Sjögren syndrome is a systemic autoimmune disorder whose clinical presentation is usually dominated by dry­ness of the eyes and mouth due to immune-mediated dys­function of the lacrimal and salivary glands. The disorder is predominantly seen in women, with a ratio of 9:1; most cases develop between the ages of 40 and 60 years. Sjögren syndrome can occur in isolation (“primary” Sjögren syn­drome) or in association with another rheumatic disease. Sjögren syndrome is most frequently associated with rheu­matoid arthritis but also occurs with SLE, primary biliary cholangitis, scleroderma, polymyositis, Hashimoto thyroiditis, polyarteritis, and interstitial pulmonary fibrosis.

Signs and symptoms

Keratoconjunctivitis sicca results from inadequate tear pro­duction caused by lymphocyte and plasma cell infiltration of the lacrimal glands.

Ocular symptoms are usually mild. Burning, itching, and the sensation of having a foreign body or a grain of sand in the eye occur commonly.

For some patients, the initial manifestation is the inability to tolerate wearing contact lenses. Many patients with more severe ocular dryness notice ropy secretions across their eyes, especially in the morning.

Photophobia may signal corneal ulceration resulting from severe dryness.


For most patients, symptoms of dryness of the mouth (xerostomia) dominate those of dry eyes.

Patients frequently complain of a “cotton mouth” sensation and difficulty swallowing foods, espe­cially dry foods like crackers, unless they are washed down with liquids. The persistent oral dryness causes most patients to carry water bottles or other liquid dispensers from which they sip constantly.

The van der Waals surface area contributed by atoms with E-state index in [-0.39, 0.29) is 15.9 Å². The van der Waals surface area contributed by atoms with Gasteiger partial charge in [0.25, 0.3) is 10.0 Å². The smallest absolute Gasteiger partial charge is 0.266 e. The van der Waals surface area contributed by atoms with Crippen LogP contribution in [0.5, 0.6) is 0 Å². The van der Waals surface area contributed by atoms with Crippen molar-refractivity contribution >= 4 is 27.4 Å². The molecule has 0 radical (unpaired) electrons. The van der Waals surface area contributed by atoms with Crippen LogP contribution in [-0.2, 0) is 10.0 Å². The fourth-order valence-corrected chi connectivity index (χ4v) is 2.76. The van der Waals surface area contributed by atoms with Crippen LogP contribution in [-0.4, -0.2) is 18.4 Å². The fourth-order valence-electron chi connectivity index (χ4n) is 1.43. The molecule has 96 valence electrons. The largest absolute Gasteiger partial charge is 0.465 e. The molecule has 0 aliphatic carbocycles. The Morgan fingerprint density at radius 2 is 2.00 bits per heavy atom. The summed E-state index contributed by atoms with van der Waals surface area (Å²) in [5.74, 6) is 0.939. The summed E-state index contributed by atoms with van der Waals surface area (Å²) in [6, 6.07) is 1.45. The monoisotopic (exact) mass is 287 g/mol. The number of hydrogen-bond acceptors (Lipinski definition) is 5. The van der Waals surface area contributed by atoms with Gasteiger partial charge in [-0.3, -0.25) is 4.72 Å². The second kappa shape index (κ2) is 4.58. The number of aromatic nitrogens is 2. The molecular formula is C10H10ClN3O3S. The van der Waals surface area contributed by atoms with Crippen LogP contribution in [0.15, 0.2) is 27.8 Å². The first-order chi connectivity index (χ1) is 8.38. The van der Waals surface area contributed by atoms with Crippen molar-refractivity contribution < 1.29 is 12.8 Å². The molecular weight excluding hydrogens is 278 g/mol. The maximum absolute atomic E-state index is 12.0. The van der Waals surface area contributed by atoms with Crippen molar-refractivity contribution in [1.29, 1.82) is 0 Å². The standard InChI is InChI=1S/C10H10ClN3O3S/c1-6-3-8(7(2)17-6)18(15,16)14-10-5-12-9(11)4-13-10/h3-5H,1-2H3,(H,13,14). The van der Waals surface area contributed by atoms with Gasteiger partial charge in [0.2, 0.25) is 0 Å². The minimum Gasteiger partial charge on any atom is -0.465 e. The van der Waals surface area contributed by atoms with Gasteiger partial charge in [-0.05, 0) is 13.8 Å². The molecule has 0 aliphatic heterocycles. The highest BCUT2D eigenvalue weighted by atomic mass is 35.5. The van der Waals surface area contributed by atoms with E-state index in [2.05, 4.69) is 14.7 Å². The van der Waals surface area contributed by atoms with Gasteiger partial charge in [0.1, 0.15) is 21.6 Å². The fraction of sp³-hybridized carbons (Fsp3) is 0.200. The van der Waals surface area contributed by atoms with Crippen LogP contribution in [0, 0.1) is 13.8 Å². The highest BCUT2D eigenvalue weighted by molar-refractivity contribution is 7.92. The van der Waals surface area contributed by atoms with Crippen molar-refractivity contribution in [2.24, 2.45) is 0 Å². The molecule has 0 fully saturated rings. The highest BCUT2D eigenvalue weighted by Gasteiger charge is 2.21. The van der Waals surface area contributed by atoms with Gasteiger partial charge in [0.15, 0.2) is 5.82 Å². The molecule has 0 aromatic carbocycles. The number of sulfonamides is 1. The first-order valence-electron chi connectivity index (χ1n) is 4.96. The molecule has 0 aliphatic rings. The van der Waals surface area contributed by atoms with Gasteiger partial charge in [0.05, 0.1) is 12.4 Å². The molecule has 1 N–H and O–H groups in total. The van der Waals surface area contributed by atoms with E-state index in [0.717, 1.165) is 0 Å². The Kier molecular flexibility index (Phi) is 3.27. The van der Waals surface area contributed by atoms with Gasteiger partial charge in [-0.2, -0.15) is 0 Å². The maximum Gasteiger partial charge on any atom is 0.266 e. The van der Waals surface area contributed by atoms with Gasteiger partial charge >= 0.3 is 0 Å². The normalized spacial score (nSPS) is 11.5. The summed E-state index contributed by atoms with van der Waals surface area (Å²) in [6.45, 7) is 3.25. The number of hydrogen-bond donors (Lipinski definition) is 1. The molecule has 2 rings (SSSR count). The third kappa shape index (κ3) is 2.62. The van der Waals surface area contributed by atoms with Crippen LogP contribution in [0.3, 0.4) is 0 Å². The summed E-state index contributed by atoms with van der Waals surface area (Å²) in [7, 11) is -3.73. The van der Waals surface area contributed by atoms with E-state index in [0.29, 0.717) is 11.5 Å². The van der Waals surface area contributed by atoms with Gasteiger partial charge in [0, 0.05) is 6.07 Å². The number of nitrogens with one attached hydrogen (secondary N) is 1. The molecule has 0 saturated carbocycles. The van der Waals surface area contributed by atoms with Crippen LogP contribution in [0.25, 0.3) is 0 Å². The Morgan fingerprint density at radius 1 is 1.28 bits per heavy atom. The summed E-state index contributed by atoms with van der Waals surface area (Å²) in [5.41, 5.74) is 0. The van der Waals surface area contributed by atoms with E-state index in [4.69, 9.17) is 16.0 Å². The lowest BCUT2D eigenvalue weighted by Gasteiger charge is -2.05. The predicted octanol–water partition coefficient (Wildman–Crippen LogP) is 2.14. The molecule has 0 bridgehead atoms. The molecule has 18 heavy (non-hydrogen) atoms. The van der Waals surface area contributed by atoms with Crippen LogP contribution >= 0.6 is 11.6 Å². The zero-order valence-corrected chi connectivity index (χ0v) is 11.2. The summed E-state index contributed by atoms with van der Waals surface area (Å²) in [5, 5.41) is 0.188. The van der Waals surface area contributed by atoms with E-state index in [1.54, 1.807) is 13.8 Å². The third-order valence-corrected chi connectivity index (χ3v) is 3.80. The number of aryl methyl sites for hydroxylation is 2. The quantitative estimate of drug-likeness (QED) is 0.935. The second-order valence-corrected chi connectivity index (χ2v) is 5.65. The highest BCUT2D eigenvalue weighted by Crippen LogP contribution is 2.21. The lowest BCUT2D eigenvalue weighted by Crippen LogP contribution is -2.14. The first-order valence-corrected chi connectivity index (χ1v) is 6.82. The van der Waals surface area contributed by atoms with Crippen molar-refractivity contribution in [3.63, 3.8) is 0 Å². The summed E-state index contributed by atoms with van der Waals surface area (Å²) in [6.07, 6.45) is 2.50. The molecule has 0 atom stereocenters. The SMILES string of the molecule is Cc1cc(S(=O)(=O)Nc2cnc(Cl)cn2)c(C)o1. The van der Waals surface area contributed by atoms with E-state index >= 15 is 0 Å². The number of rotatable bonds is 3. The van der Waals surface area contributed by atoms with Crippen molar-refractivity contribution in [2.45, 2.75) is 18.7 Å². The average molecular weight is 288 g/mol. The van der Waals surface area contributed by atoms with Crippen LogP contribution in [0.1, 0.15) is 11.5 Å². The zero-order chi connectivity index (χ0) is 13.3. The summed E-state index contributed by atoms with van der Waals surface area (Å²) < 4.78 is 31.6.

A few patients have such severe xerostomia that they have difficulty speaking. Persis­tent xerostomia results often in rampant dental caries; car­ies at the gum line strongly suggest Sjögren syndrome.

Some patients are most troubled by loss of taste and smell.

Parotid enlargement, which may be chronic or relapsing, develops in one-third of patients. Desiccation may involve the nose, throat, larynx, bronchi, vagina, and skin.

Systemic manifestations include dysphagia, small vessel vasculitis, pleuritis, obstructive airways disease and inter­stitial lung disease (in the absence of smoking), neuropsy­chiatric dysfunction (most commonly peripheral neuropathies), and pancreatitis; they may be related to the associated diseases noted above. Renal tubular acidosis (type I, distal) occurs in 20% of patients. Chronic intersti­tial nephritis, which may result in impaired kidney function, may be seen.


Laboratory findings include mild anemia, leukopenia, and eosinophilia. Polyclonal hypergammaglobulinemia, rheumatoid factor positivity (70%), and antinuclear antibodies (95%) are all common findings. Antibodies against SS-A and SS-B (also called Ro and La, respec­tively) are often present in primary Sjögren syndrome and tend to correlate with the presence of extra-glandu­lar manifestations. Thyroid-associated autoimmunity is a common finding among patients with Sjögren syndrome.